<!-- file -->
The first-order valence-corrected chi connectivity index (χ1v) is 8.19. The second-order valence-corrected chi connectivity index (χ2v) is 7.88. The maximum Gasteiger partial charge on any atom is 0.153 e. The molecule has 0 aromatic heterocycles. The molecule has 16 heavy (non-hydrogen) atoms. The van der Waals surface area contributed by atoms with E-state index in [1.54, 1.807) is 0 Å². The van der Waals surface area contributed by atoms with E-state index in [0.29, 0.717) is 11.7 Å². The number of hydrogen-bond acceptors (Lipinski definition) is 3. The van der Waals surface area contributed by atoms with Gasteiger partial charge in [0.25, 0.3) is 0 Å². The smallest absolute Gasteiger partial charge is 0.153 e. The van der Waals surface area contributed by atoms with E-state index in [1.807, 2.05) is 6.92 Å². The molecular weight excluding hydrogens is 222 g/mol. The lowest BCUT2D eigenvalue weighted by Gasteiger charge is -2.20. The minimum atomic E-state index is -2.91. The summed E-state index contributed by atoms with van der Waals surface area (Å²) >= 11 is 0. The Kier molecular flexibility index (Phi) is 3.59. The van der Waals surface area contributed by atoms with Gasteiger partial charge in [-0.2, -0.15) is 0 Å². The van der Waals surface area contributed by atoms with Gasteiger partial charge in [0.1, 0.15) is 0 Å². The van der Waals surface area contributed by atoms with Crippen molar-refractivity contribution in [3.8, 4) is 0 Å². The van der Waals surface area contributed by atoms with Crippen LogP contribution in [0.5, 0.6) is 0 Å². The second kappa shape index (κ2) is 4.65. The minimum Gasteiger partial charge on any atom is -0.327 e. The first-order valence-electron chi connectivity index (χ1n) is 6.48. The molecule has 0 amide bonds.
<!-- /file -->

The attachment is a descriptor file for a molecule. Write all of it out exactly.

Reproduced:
The first-order valence-corrected chi connectivity index (χ1v) is 8.19. The second-order valence-corrected chi connectivity index (χ2v) is 7.88. The maximum Gasteiger partial charge on any atom is 0.153 e. The molecule has 0 aromatic heterocycles. The molecule has 16 heavy (non-hydrogen) atoms. The van der Waals surface area contributed by atoms with E-state index in [1.54, 1.807) is 0 Å². The van der Waals surface area contributed by atoms with E-state index in [0.29, 0.717) is 11.7 Å². The number of hydrogen-bond acceptors (Lipinski definition) is 3. The van der Waals surface area contributed by atoms with Gasteiger partial charge in [0.25, 0.3) is 0 Å². The smallest absolute Gasteiger partial charge is 0.153 e. The van der Waals surface area contributed by atoms with E-state index in [1.807, 2.05) is 6.92 Å². The molecular weight excluding hydrogens is 222 g/mol. The lowest BCUT2D eigenvalue weighted by Gasteiger charge is -2.20. The minimum atomic E-state index is -2.91. The summed E-state index contributed by atoms with van der Waals surface area (Å²) >= 11 is 0. The Kier molecular flexibility index (Phi) is 3.59. The van der Waals surface area contributed by atoms with Gasteiger partial charge in [-0.2, -0.15) is 0 Å². The van der Waals surface area contributed by atoms with Gasteiger partial charge in [0.1, 0.15) is 0 Å². The van der Waals surface area contributed by atoms with Crippen molar-refractivity contribution in [3.8, 4) is 0 Å². The van der Waals surface area contributed by atoms with Crippen LogP contribution in [0.5, 0.6) is 0 Å². The second kappa shape index (κ2) is 4.65. The minimum Gasteiger partial charge on any atom is -0.327 e. The first-order valence-electron chi connectivity index (χ1n) is 6.48. The molecule has 0 amide bonds.